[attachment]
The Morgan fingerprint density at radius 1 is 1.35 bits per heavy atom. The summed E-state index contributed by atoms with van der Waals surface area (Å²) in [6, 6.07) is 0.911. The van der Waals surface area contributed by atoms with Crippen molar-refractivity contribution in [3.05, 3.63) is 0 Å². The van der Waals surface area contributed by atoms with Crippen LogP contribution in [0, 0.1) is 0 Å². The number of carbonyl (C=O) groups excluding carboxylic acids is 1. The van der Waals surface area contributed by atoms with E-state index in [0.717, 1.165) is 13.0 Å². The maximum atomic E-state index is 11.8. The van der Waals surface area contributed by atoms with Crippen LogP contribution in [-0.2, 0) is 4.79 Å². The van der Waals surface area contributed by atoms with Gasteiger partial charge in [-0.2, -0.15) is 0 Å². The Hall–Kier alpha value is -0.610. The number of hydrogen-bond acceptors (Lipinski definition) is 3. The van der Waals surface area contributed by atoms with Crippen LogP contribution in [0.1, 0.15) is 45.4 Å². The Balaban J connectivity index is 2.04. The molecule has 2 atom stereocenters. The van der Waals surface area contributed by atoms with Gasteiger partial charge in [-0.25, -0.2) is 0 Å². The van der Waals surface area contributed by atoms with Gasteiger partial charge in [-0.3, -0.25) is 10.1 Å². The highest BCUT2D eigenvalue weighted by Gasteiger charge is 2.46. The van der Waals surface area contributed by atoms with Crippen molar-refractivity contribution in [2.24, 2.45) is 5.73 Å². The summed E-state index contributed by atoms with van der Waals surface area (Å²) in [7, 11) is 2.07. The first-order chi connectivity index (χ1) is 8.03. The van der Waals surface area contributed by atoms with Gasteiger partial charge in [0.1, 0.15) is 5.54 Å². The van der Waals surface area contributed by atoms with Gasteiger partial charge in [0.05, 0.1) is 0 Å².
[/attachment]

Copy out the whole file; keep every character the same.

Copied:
The Morgan fingerprint density at radius 1 is 1.35 bits per heavy atom. The summed E-state index contributed by atoms with van der Waals surface area (Å²) in [6, 6.07) is 0.911. The van der Waals surface area contributed by atoms with Crippen molar-refractivity contribution in [3.05, 3.63) is 0 Å². The van der Waals surface area contributed by atoms with Crippen LogP contribution in [0, 0.1) is 0 Å². The number of carbonyl (C=O) groups excluding carboxylic acids is 1. The van der Waals surface area contributed by atoms with E-state index in [0.717, 1.165) is 13.0 Å². The maximum atomic E-state index is 11.8. The van der Waals surface area contributed by atoms with Crippen LogP contribution in [-0.2, 0) is 4.79 Å². The van der Waals surface area contributed by atoms with Gasteiger partial charge in [-0.2, -0.15) is 0 Å². The Hall–Kier alpha value is -0.610. The number of hydrogen-bond acceptors (Lipinski definition) is 3. The van der Waals surface area contributed by atoms with Crippen LogP contribution in [0.1, 0.15) is 45.4 Å². The Balaban J connectivity index is 2.04. The molecule has 2 atom stereocenters. The van der Waals surface area contributed by atoms with Gasteiger partial charge in [-0.25, -0.2) is 0 Å². The van der Waals surface area contributed by atoms with Gasteiger partial charge in [-0.3, -0.25) is 10.1 Å². The highest BCUT2D eigenvalue weighted by Gasteiger charge is 2.46. The van der Waals surface area contributed by atoms with Crippen molar-refractivity contribution in [2.24, 2.45) is 5.73 Å². The summed E-state index contributed by atoms with van der Waals surface area (Å²) in [7, 11) is 2.07. The first-order chi connectivity index (χ1) is 8.03. The van der Waals surface area contributed by atoms with Gasteiger partial charge in [0.1, 0.15) is 5.54 Å². The van der Waals surface area contributed by atoms with Gasteiger partial charge in [0.05, 0.1) is 0 Å².